Among the many decrees that were issued by the evil Nazi government in the ghettos was the prohibition for Jews to immerse in a mikvah. The mikvaos were sealed (by the Germans), and on the door was affixed a note stating that opening the mikvah or using it will be considered an act of sabotage with punishment ranging from ten years in jail to the death penalty.

However, the Piaseczna Rebbe, Rav Kalonymus Kalman Shapira zt”l, Hy”d, came to a firm decision: On the eve of Yom Kippur, a Jew must immerse himself in the mikvah. It was important for his purity. The objections from his close followers were of no avail. After a number of secret consultations between the Rebbe and the owner of one of the mikvaos, the decision was made. Towards dawn on the day of Erev Yom Kippur, a time when the Jews were allowed to walk in the streets (to work), a small group headed by the Rebbe started their perilous march to the mikvah. Darkness still prevailed outside. It was a long distance from the Rebbe’s house to the mikvah. They had ordered a rickshaw (a means of transportation in the ghetto) but it did not arrive. It was already ten minutes past five in the morning. They decided to walk on foot – maybe the rickshaw would arrive in the meantime. The rickshaw had been given strategic instructions and knew how to reach the place, which streets to use, and where to stop. Some obstacle must have been put in its way, as unfortunately happened many times.

The group descended the staircase silently and, then, an unforeseen event: The building’s janitor, a non-Jew, was not interested in getting up at such an early hour to open the gate. He wanted to know why the Jews were up so early and where they were going. A big coin softened his heart and he agreed to open the gate. With deliberate steps, they walked in pairs, keeping a set distance between each pair. Their hearts beat like hammers, eyes tried to pierce the deep darkness of the night in order to detect any approaching shadow. Suddenly, they heard the bell of the nightly streetcar approaching. They ran in the direction of the stop, but as they came closer, they saw that it was an Aryan streetcar, forbidden for the Jews. It was impossible to wait for a Jewish streetcar since this would take a long time. They walked from one street to another. Suddenly, the searchlights of a car dazzled their eyes. They remained standing in place, petrified. In these days, it is not desirable to encounter a car: In most cases, you are invited to step inside, never to return. Luckily, the car passed by and continued on its way without stopping. Holding their breath, they passed by all the dangerous points and finally arrived at the building where the mikvah was located. The courtyard was dark. Mysterious shadows appeared close to the walls and disappeared in a side basement.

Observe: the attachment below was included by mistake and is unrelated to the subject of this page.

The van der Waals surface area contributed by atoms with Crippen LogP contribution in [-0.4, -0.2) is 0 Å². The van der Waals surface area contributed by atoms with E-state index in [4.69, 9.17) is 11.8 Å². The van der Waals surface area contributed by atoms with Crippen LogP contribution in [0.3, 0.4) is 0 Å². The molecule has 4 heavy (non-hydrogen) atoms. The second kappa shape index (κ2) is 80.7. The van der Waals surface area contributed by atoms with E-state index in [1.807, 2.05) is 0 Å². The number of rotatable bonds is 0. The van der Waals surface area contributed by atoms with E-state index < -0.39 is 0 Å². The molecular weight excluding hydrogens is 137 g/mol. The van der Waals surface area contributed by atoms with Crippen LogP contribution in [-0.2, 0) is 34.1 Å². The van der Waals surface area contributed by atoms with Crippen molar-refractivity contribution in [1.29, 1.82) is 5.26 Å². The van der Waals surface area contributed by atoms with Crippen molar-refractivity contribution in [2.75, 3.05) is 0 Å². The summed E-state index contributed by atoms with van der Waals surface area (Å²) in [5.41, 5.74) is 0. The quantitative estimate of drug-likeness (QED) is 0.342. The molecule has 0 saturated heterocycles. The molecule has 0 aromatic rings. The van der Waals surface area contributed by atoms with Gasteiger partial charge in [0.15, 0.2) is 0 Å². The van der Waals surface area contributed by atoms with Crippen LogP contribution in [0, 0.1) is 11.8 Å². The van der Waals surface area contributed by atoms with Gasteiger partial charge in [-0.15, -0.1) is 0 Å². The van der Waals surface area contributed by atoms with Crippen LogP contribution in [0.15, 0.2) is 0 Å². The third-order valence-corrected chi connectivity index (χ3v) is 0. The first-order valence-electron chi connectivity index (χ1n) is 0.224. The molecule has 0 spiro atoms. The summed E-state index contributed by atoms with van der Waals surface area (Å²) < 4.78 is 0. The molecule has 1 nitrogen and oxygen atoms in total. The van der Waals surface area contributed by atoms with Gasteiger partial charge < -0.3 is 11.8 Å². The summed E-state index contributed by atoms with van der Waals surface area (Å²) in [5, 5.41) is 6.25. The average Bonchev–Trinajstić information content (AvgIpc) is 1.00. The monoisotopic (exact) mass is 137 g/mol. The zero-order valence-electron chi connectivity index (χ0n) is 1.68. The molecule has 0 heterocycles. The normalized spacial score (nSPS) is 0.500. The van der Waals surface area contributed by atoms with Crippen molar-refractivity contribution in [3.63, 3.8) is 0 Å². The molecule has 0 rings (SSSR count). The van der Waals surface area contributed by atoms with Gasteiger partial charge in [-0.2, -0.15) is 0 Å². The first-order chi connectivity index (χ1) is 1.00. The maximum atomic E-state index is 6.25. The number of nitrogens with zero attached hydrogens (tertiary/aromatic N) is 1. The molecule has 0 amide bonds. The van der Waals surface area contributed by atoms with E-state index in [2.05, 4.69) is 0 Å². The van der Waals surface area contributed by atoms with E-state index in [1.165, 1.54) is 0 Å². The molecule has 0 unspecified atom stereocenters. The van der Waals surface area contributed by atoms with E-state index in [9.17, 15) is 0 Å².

A secret messenger was standing there, waiting for them. Silently, he directed their way. The Rebbe and his devoted followers went down into a dark basement. The door closed above their heads. They went groping in the dark. They received instructions to walk straight and then make a left turn. They reached an opening in the wall. With great effort, they pressed themselves through the opening. They were now standing on a heap of wood that looked like it was blocking their way, but after a successful leap, they found themselves in the corridor finally leading to the door of the mikvah.

Without taking into consideration the possible dangers involved, the Piaseczna Rebbe and his inspired group felt thrilled. In front of their eyes, they saw a live picture of their forefathers in Spain, saving Torah scrolls from destruction or praying in underground synagogues out of fear of the Inquisition. They certainly never imagined that 400 years later their grandsons would be in a much more difficult situation, and if they wanted to immerse themselves in honor of the festival, they would have to go through a process full of dangers like in those days. In the mikvah, they saw a number of visitors who somehow had heard that the mikvah was to be open for one hour. Quietly, in great haste, they all immersed themselves in the mikvah in honor of the holy day of Yom Kippur. After a few minutes, they were on their way back through the basement just as they came.

Standing in the courtyard, they looked at the well-known poster: “Opening the mikvah or using it will be considered as an act of sabotage with punishment from ten years in jail to the penalty of death.” But they didn’t feel deathly – they felt alive! They had just fulfilled a purifying mitzvah, and those who lived to tell about it would never forget that experience forever.

Rabbi Dovid Hoffman is the author of the popular “Torah Tavlin” book series, filled with stories, wit and hundreds of divrei Torah, including the brand new “Torah Tavlin Yamim Noraim” in stores everywhere. You’ll love this popular series. Also look for his book, “Heroes of Spirit,” containing one hundred fascinating stories on the Holocaust. They are fantastic gifts, available in all Judaica bookstores and online at To receive Rabbi Hoffman’s weekly “Torah Tavlin” sheet on the parsha, e-mail This email address is being protected from spambots. You need JavaScript enabled to view it.